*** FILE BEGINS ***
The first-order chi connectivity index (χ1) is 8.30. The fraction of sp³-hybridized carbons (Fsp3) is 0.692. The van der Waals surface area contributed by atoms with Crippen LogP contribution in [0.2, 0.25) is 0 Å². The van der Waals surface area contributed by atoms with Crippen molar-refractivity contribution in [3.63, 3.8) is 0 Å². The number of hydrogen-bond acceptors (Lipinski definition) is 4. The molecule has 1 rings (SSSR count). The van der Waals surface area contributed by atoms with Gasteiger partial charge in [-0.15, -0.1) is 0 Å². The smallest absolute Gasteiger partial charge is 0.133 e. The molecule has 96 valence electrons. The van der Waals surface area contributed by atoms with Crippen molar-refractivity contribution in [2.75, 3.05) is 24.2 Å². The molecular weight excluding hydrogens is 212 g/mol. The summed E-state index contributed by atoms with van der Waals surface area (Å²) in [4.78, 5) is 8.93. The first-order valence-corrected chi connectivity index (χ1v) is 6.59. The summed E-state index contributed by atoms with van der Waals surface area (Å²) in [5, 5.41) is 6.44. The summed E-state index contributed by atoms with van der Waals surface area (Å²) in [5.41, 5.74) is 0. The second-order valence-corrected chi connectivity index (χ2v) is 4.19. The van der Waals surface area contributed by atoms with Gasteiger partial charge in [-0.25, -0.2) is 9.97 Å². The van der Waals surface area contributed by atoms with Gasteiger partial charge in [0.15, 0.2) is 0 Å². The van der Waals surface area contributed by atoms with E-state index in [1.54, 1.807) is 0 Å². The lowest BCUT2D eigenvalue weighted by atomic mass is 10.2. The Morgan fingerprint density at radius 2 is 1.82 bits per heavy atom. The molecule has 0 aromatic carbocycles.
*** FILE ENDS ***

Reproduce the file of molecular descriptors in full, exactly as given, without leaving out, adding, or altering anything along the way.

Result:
The first-order chi connectivity index (χ1) is 8.30. The fraction of sp³-hybridized carbons (Fsp3) is 0.692. The van der Waals surface area contributed by atoms with Crippen LogP contribution in [0.2, 0.25) is 0 Å². The van der Waals surface area contributed by atoms with Crippen molar-refractivity contribution in [3.63, 3.8) is 0 Å². The number of hydrogen-bond acceptors (Lipinski definition) is 4. The molecule has 1 rings (SSSR count). The van der Waals surface area contributed by atoms with Gasteiger partial charge in [-0.15, -0.1) is 0 Å². The smallest absolute Gasteiger partial charge is 0.133 e. The molecule has 96 valence electrons. The van der Waals surface area contributed by atoms with Crippen molar-refractivity contribution in [2.75, 3.05) is 24.2 Å². The molecular weight excluding hydrogens is 212 g/mol. The summed E-state index contributed by atoms with van der Waals surface area (Å²) in [4.78, 5) is 8.93. The first-order valence-corrected chi connectivity index (χ1v) is 6.59. The summed E-state index contributed by atoms with van der Waals surface area (Å²) in [5, 5.41) is 6.44. The summed E-state index contributed by atoms with van der Waals surface area (Å²) in [5.41, 5.74) is 0. The second-order valence-corrected chi connectivity index (χ2v) is 4.19. The van der Waals surface area contributed by atoms with Gasteiger partial charge in [-0.25, -0.2) is 9.97 Å². The van der Waals surface area contributed by atoms with Gasteiger partial charge in [0.15, 0.2) is 0 Å². The van der Waals surface area contributed by atoms with E-state index in [1.54, 1.807) is 0 Å². The lowest BCUT2D eigenvalue weighted by atomic mass is 10.2. The Morgan fingerprint density at radius 2 is 1.82 bits per heavy atom. The molecule has 0 aromatic carbocycles.